A VoIP security plan of attack

From a security viewpoint, VoIP is a nightmare, combining the worst vulnerabilities of IP networks and voice networks. But VoIP's security challenges can be solved. All it takes is a plan.

Step 1: Divide and conquer. There are three main threats to VoIP security: authentication failures, integrity failures and privacy failures. Consider all three at each layer of your VoIP implementation.

Step 2: Start with the physical layer. Ensure the integrity of your building LAN. Is it easy for someone to hack in and launch a denial-of-service attack? Do you want to run VoIP over a separately engineered and secured network? Most VoIP devices don't support the 802.1X authentication standard, but you might be able to do media access control-based security - even if it looks like a pain to manage. If you want to use 802.11 for VoIP access, ask your wireless vendor about QoS and roaming requirements.

Step 3: Move to the IP layer. Services such as Dynamic Host Configuration Protocol and DNS can be critical to your VoIP network. Have you planned for their reliability and security? If users will access your VoIP network via the Internet, a VPN tunnel is required. IPSec and Secure Sockets Layer VPN vendors are adding VoIP support to their products.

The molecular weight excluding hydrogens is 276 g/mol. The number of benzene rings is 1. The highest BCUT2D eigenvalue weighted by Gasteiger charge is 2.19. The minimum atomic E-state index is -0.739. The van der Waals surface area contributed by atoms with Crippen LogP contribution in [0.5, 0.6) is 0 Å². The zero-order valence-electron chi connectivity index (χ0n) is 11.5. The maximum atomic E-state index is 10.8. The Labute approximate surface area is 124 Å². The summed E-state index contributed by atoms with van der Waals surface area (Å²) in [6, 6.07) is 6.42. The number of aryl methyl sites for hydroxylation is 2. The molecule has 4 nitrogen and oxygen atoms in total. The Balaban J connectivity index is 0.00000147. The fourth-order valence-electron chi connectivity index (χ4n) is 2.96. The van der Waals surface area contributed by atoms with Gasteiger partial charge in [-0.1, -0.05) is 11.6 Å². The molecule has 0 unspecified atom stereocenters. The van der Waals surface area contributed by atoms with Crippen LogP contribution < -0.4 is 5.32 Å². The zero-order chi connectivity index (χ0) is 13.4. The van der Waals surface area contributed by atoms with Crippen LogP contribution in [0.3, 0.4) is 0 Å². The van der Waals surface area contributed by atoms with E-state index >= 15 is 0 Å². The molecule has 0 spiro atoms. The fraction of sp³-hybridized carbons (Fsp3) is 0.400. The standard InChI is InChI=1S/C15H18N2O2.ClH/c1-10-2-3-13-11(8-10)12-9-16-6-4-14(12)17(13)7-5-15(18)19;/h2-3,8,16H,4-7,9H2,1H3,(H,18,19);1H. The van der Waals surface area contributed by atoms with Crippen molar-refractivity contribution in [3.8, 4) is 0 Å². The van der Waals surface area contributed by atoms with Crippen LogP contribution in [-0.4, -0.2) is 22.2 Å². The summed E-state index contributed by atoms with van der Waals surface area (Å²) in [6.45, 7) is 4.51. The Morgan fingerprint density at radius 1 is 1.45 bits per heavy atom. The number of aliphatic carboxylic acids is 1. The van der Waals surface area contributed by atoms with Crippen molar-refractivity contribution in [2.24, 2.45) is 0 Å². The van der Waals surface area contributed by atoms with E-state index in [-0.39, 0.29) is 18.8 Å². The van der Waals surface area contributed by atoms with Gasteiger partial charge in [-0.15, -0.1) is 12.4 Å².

Somewhere between Steps 2, 3 and 4, you have to deal with eavesdroppers. Most VoIP in the corporate LAN won't be encrypted, which means someone potentially can tap every single phone call, simultaneously, in your network. Determine where taps could be installed and secure those pieces of your infrastructure, or install your own for regulatory reasons. Hint: Look at where you plugged in your intrusion-detection system.

Step 4: The session layer is all about authentication. Somewhere you have to get those phones registered on the VoIP network. Test deployments often turn off authentication, but don't be tempted.

Step 5: The application layer is the hard part. Most of your VoIP network is going to run on phones, which have limited hardening and poor security. Plan for their failure and the need to upgrade many of them very quickly.

The VoIP servers all will run a general-purpose operating system, Windows or Unix. You'll forever have tension between the VoIP application vendor, which doesn't want you to touch its carefully tuned systems, and the operating system vendor, which will release periodic patches. If you have dreams of unprotected VoIP connections over the Internet, you'll not only open yourself to huge risks but also put yourself on an upgrade treadmill with your firewall vendor as it tries to get its VoIP code right. Consider carefully whether the potential for failure is worth the benefits - and be sure to tighten down whatever firewall you do have to the smallest target you can.

There's a lot to consider in VoIP security. Some VoIP in every corporation is inevitable, so get cracking now and figure out how you're going to secure it.

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